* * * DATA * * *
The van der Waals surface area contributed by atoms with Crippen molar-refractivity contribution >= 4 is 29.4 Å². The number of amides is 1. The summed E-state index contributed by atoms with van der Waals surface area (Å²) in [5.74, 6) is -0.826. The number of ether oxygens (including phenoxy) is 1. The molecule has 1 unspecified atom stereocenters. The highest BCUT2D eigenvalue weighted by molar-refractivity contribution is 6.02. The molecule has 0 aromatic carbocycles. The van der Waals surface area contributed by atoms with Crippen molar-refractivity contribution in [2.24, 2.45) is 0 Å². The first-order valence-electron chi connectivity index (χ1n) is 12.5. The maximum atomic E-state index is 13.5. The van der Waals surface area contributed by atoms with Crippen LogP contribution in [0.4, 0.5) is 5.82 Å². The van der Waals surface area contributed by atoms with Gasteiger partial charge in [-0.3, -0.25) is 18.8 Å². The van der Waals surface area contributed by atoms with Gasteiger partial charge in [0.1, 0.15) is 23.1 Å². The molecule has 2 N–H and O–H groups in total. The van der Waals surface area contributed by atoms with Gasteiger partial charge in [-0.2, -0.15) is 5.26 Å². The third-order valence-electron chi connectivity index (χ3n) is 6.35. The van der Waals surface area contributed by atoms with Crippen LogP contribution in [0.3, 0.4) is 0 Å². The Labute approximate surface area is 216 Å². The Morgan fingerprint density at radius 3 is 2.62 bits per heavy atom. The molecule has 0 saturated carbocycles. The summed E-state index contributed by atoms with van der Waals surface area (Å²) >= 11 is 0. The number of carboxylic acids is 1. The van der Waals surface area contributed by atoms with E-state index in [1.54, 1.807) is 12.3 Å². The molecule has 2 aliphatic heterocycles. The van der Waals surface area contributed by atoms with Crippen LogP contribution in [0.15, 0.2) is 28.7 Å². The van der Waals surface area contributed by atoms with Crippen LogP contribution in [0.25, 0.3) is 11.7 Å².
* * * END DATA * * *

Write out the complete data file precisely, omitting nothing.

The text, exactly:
The van der Waals surface area contributed by atoms with Crippen molar-refractivity contribution >= 4 is 29.4 Å². The number of amides is 1. The summed E-state index contributed by atoms with van der Waals surface area (Å²) in [5.74, 6) is -0.826. The number of ether oxygens (including phenoxy) is 1. The molecule has 1 unspecified atom stereocenters. The highest BCUT2D eigenvalue weighted by molar-refractivity contribution is 6.02. The molecule has 0 aromatic carbocycles. The van der Waals surface area contributed by atoms with Crippen molar-refractivity contribution in [2.24, 2.45) is 0 Å². The first-order valence-electron chi connectivity index (χ1n) is 12.5. The maximum atomic E-state index is 13.5. The van der Waals surface area contributed by atoms with Crippen LogP contribution in [0.4, 0.5) is 5.82 Å². The van der Waals surface area contributed by atoms with Gasteiger partial charge in [-0.3, -0.25) is 18.8 Å². The van der Waals surface area contributed by atoms with Gasteiger partial charge in [0.1, 0.15) is 23.1 Å². The molecule has 2 N–H and O–H groups in total. The van der Waals surface area contributed by atoms with Gasteiger partial charge in [-0.2, -0.15) is 5.26 Å². The third-order valence-electron chi connectivity index (χ3n) is 6.35. The van der Waals surface area contributed by atoms with Crippen LogP contribution in [0.3, 0.4) is 0 Å². The Labute approximate surface area is 216 Å². The Morgan fingerprint density at radius 3 is 2.62 bits per heavy atom. The molecule has 0 saturated carbocycles. The summed E-state index contributed by atoms with van der Waals surface area (Å²) >= 11 is 0. The number of carboxylic acids is 1. The van der Waals surface area contributed by atoms with E-state index in [1.54, 1.807) is 12.3 Å². The molecule has 2 aliphatic heterocycles. The van der Waals surface area contributed by atoms with Crippen LogP contribution in [0.15, 0.2) is 28.7 Å². The van der Waals surface area contributed by atoms with Crippen LogP contribution in [0.25, 0.3) is 11.7 Å².